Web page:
Those looking to make fistfuls of cash by lending to the poor will already be aware of the following news item, but the rest of you might have missed it: a recent big initial public stock offering was not for some Silicon Valley start-up, the next Google or Amazon. Instead, it was for an outfit called SKS Microfinance, the “largest and fastest-growing micro-lender in India.” The company raised $342 million, and its founder, a so-called “social entrepreneur,” has personally made at least $13 million already.
You might be asking, “Isn’t microcredit supposed to be a philanthropic endeavor? And, if so, how did such a thing as this millionaire-making I.P.O. ever come about from it?”
Here’s the basic story:
For those of us of follow the politics of poverty, development, and international exchange, microcredit is always a fascinating topic. The idea of giving small loans to the very poor—often to women in the developing world—for them to start their own money-generating enterprises has been in the limelight for at least a decade now, so the basic concept will no longer feel new to most people. Web sites such as Kiva.org have become popular avenues for Americans to donate money to their own favored micro-entrepreneurs.
What makes microcredit so interesting is that it at once embodies radical and reactionary principles. On the radical side, it asserts that the poor do not need patronizing job-training programs. They need not to be exploited. The reason the poor remain mired in poverty is that, however industrious they might be, they have no access to capital. Therefore, they must go to those who do (the bosses and moneylenders), who demand a hefty price for so kindly allowing the workers to toil in their service. By the time the day is done and debts are repaid, the poor have very little to show for their efforts. Most of the value of their work has been siphoned away by the better off.
Put this way, the rationale for microcredit is almost a Marxist one. The argument is that if you eliminate the exploitative middlemen and extend capital to the poor on fair terms, they, too, will be able to earn a dignified living.
There’s a reactionary side to this too, however. Microcredit is popular with market-driven neoliberals and up-by-the-bootstraps conservatives because it focuses entirely on individual initiative. Moreover, instead of acknowledging that unchecked capitalism has created vast inequalities, it proposes that these inequalities exist because capitalism has not gone far enough. It suggests that expanding the market is the best way to solve the market’s problems.
Whether the progressive side of microcredit or its conservative face will be exposed in any given instance has a lot to do with interest rates. If you loan the poor money with little expectation of profit, you’re probably running a legitimate anti-poverty program. On the other hand, if you turn microcredit into a business in which shareholders expect to maximize return, your interest rates will start to creep up. At that point, you might be a shade better than the black-market loan sharks, but you are still practicing usury.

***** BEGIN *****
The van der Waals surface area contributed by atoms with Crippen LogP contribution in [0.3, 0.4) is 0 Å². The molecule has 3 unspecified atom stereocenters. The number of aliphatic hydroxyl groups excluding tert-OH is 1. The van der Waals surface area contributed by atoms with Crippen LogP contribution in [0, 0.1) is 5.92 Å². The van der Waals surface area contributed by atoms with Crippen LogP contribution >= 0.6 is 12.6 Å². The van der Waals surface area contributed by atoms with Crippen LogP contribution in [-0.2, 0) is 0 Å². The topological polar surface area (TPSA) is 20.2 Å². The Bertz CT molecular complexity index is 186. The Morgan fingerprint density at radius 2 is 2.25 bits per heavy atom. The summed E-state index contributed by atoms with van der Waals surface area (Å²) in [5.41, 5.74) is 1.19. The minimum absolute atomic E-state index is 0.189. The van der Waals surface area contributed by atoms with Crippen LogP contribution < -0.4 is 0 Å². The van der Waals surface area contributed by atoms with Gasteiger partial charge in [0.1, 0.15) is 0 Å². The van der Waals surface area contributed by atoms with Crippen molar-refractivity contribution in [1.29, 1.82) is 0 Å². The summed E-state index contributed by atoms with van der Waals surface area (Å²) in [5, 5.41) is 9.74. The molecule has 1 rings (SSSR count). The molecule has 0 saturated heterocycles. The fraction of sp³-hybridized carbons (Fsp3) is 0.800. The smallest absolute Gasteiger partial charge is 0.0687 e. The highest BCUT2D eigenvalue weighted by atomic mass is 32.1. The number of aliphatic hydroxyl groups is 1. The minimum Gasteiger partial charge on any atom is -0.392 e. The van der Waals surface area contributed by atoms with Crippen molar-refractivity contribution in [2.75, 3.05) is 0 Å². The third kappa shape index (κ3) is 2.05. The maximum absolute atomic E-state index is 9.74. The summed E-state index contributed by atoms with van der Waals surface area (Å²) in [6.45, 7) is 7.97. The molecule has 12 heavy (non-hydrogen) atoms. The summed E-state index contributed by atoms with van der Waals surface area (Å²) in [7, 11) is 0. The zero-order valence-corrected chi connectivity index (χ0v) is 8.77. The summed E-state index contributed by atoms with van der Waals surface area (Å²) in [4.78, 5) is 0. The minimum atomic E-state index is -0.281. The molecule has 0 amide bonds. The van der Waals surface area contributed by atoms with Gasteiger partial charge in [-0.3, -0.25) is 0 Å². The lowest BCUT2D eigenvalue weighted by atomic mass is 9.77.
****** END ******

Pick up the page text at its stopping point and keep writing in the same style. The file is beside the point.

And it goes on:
Unfortunately, in recent years, the Good Samaritans in the microcredit movement have been increasingly pushed aside by the profit-hungry bankers, who see a fortune to be made on the billions of potential new customers at the “bottom of the pyramid,” as they call it.
The list of highlighted stories under the topic heading “microfinance” in the New York Times archive effectively tells the story of the movement’s evolution. In chronological order, it reads:
-“Tiny Loans Have Big Impact on Poor” (from 2004)
-“Peace Prize to Pioneer of Loans to Poor No Bank Would Touch” (from 2006)
-“Banks Making Big Profits From Tiny Loans” (from 2010)
The second story in this list is about Muhammad Yunus, the “Godfather of Microcredit,” whom I profiled in the Fall 2009 issue of Dissent. Yunus perfectly embodies the contradictory impulses of the microcredit movement, but overall I consider him one of the good guys. These days, he’s been watching his original vision being hijacked by commercial bankers, and he’s not thrilled about it. Regarding the most recent I.P.O., Yunus was particularly nonplussed to see that the capitalization of SKS Microfinance coincided with the shuttering of an allied nonprofit, the Seattle-based Unitus, which was more explicitly charitable in its intent than its Indian counterpart. The Times quotes Yunus making the point that, with this change in the micro-lending landscape, “You are now encouraging the profit-maximizing part, and the nonprofits are closing down.”
Those who advocate the commercialization of microcredit argue that only the free market can provide large enough pools of capital to reach all of the poor. In a certain respect, they are right. It’s always easier to find people eager to make money off of the desperate and the destitute than it is to find people who will help them without expectation of financial return. The question is whether this fact is really something worth celebrating.
A postscript: There is actually one other story in the list of highlighted articles in the Times archive on this subject. It’s a piece from late July entitled, “With Squeeze on Credit, Microlending Blossoms.” The story is about how, in the bad economy, micro-lending is becoming increasingly popular even within the United States. Those of you who missed out on the recent I.P.O. should take note: you might still have a chance to cash in on an investment even closer to home.